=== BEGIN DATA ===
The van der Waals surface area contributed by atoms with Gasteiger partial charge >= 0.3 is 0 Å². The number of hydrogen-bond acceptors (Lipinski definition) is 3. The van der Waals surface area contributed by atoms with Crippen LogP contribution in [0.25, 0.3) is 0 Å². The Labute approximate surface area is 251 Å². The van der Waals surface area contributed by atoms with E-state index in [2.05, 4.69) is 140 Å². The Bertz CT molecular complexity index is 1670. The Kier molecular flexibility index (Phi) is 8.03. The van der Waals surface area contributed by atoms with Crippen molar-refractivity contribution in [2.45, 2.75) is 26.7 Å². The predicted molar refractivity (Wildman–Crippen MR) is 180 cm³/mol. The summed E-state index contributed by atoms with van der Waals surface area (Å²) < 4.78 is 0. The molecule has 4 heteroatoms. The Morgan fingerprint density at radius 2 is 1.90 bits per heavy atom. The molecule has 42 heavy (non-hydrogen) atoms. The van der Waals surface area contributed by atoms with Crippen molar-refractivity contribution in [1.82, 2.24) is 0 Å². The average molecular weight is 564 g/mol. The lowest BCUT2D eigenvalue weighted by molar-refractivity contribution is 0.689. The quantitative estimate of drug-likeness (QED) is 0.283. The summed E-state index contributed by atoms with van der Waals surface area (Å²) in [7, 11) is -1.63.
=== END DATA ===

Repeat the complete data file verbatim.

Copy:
The van der Waals surface area contributed by atoms with Gasteiger partial charge >= 0.3 is 0 Å². The number of hydrogen-bond acceptors (Lipinski definition) is 3. The van der Waals surface area contributed by atoms with Crippen LogP contribution in [0.25, 0.3) is 0 Å². The Labute approximate surface area is 251 Å². The van der Waals surface area contributed by atoms with E-state index in [2.05, 4.69) is 140 Å². The Bertz CT molecular complexity index is 1670. The Kier molecular flexibility index (Phi) is 8.03. The van der Waals surface area contributed by atoms with Crippen molar-refractivity contribution in [2.45, 2.75) is 26.7 Å². The predicted molar refractivity (Wildman–Crippen MR) is 180 cm³/mol. The summed E-state index contributed by atoms with van der Waals surface area (Å²) < 4.78 is 0. The molecule has 4 heteroatoms. The Morgan fingerprint density at radius 2 is 1.90 bits per heavy atom. The molecule has 42 heavy (non-hydrogen) atoms. The van der Waals surface area contributed by atoms with Crippen molar-refractivity contribution in [1.82, 2.24) is 0 Å². The average molecular weight is 564 g/mol. The lowest BCUT2D eigenvalue weighted by molar-refractivity contribution is 0.689. The quantitative estimate of drug-likeness (QED) is 0.283. The summed E-state index contributed by atoms with van der Waals surface area (Å²) in [7, 11) is -1.63.